(lubavitch.com/LNS) The dynamic at Chabad on campus is typically a simple one: Campus Shluchim give and give, and then give some more. A warm home where students can always find someone willing to listen, someone ready to teach, Shabbat dinners, holiday celebrations, and whatever else comes up for students living on campus pining for a place to call home.
This kind of love costs Rabbi Peretz and Chani Chein at Brandeis University, more than $200,000 a year.
But what the Cheins give, says Cindy Kaplan, a student at Brandeis,“is priceless."
So on February 10, she and other students at Brandeis University will be giving back.
They’ll be hosting a formal gala on behalf of the Chabad Student Center.
A student-run committee is shouldering responsibility for the entire dinner. Several weeks before the event, the guest list reached 100, with each of them committed to raising $180 for Chabad from friends and family. Most participants have brought in well above that amount.
“People have been raising money to come to the dinner because they feel that Chabad has given them something that is priceless,” admits Cindy.
“Until I found out about Chabad, I didn’t have anywhere to go on Shabbat. I felt disconnected from Judaism. Without Peretz and Chanie, my college experience would not have been as great as it is.”
It’s why Kaplan joined the committee as co-chairperson even though she is already shouldering coursework for her American Studies, Creative Writing and Journalism degrees and planning a film festival.
The committee of ten has gotten a taste of what it means to run events such as the Cheins have done for the past seven years. They’ve picked savory dishes with the caterers, rounded up music majors for background jazz, hired a caricature artist to entertain guests, and planned the decor. They’ve published a dinner journal, and produced a Chabad highlights video.
Dinner co-chairperson Yael Klein, a psychology major graduating this year, said the enthusiasm for the event starts with simple appreciation. “People come and go at Brandeis, but Chani and Peretz host us every Friday night. It’s a real community,” she says, that the Cheins have created for Brandeis students.
“At some point, after you eat at someone’s house enough times, you feel like you need to give something back.”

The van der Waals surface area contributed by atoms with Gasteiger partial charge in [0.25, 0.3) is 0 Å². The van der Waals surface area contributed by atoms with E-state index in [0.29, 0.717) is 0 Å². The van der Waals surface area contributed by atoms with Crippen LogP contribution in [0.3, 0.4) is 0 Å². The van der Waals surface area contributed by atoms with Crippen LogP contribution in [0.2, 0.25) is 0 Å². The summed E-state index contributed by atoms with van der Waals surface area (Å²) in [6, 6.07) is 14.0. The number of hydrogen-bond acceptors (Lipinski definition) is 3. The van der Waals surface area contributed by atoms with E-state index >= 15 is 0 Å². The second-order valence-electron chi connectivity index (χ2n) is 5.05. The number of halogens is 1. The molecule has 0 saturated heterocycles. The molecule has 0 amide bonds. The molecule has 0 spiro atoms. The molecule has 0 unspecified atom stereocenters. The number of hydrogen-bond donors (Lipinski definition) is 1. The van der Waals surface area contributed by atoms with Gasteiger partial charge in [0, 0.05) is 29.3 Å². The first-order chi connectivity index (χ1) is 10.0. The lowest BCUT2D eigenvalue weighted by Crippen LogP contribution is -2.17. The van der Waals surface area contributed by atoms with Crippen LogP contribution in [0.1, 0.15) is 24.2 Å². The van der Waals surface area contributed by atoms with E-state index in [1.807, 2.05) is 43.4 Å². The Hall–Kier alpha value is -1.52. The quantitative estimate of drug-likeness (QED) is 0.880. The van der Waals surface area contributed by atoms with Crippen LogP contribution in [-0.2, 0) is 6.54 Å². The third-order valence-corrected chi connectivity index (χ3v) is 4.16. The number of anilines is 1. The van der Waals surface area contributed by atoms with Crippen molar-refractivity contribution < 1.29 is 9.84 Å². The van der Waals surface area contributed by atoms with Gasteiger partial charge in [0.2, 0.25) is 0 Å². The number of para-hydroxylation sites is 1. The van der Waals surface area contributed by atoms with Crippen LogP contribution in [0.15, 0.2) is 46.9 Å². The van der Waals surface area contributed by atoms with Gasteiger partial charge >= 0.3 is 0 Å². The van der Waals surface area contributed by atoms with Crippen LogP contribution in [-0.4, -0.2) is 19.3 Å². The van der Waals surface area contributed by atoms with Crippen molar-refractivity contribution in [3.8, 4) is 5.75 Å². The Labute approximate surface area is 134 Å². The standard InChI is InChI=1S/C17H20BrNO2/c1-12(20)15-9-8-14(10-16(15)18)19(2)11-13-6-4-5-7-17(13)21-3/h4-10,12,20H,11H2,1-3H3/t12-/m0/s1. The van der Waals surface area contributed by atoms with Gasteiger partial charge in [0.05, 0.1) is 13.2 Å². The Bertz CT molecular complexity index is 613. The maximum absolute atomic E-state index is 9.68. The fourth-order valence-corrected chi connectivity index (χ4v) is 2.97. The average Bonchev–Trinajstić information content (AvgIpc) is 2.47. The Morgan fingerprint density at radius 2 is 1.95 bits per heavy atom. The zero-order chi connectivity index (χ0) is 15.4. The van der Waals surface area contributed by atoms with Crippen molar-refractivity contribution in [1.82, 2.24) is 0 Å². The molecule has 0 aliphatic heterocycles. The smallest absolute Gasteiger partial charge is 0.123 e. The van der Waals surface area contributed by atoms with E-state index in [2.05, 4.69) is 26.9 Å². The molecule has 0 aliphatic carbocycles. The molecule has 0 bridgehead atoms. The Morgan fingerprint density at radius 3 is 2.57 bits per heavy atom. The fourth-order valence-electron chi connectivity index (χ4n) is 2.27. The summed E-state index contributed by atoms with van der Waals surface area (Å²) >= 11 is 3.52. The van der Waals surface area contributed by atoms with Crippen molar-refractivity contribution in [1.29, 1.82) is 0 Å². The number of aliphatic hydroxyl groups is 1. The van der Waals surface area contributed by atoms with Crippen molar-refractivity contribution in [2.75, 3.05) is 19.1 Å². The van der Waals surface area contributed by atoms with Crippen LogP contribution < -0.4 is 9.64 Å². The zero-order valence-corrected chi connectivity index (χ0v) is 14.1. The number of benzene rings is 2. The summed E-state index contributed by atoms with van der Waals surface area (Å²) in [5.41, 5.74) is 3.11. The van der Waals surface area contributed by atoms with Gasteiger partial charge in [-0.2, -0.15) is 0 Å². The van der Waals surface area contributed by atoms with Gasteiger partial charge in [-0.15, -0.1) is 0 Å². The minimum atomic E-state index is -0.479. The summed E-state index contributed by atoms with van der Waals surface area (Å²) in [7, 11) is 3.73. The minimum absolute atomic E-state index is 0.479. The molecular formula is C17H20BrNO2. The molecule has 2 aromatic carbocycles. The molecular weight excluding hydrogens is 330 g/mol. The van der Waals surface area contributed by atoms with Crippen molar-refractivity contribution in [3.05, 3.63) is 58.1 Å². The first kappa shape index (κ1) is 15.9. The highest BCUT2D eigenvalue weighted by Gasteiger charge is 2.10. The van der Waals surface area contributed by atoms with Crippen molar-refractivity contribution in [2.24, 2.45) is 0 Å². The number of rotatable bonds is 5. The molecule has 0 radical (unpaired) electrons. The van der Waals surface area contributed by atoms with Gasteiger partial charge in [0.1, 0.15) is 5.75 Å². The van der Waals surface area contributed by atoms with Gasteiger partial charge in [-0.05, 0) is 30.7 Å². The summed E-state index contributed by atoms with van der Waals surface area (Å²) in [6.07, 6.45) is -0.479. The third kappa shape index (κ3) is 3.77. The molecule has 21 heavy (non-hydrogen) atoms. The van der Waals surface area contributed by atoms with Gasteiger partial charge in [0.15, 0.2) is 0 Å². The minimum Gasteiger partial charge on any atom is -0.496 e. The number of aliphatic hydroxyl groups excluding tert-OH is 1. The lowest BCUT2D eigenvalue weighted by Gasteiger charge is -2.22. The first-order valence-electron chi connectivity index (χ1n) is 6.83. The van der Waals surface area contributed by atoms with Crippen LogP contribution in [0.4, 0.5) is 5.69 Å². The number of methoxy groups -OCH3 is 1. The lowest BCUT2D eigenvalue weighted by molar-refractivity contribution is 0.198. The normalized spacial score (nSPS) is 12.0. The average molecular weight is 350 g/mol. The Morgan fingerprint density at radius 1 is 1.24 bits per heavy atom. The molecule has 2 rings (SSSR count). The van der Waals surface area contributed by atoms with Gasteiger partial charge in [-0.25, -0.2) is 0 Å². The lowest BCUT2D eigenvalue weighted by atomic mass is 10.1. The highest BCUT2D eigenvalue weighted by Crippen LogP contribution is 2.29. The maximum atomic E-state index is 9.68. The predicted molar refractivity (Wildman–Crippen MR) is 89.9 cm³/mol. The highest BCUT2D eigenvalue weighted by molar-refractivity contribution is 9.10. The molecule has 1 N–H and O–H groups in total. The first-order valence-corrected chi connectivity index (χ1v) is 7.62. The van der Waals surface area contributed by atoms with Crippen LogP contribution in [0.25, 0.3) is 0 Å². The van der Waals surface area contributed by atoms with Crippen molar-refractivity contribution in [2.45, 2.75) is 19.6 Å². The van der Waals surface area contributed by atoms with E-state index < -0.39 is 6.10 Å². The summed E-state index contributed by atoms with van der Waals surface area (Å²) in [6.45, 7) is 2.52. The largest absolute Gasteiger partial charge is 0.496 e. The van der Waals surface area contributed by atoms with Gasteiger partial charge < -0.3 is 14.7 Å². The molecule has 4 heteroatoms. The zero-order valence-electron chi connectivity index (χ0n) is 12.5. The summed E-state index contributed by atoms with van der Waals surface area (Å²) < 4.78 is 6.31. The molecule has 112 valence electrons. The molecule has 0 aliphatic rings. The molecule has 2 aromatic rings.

Shabbat dinner on Friday night, attracting 150 students each week, is the centerpiece of Chabad’s activities. Hosting the dinners, events and classes costs Chabad over $200,000 a year. Other programs, like the iLearn semester of study have 90 students attending an array of classes. 400 students whooped it up at Chabad’s Purim celebration. Mortagage payments, salaries, paper goods, chicken and hamantashen pastries do not fall from the sky. Expenses over the second half of 2007 added $12,000 to an existing deficit.
When the Cheins included a fiscal report in their newsletter, it was an eye opener for their supporters. Few knew that their campus Chabad center had no big financial backer to fall back on. Most donations to the center last year were modest in size. Of the 261 donors who gave to Chabad last year, only nine gave in amounts above $2000.
Though the dinner is the largest event planned by the students, it is not the first. Students initiated and ran a Phone-a-thon that brought in $8,175 in 2007.
Serving a transitory, empty pocketed population of students is a tough road that 100 Chabad campus centers follow. Generous Rohr Family Foundation grants provide seed money, cover portions of building expenses, get the centers started. After a set period of time, the centers have to flap their wings and fly. Thanks to the deep connection students feel with Rabbi Peretz and Chanie Chein’s Chabad work, they aren’t flying solo.
“I deeply believe that today’s college students are intelligent, mature and caring, and when challenged will respond enthusiastically. I saw this with iLearn and now with the gala,” said Rabbi Chein.
At the dinner, those who say students come to Chabad solely for the free food will eat their words, in three courses.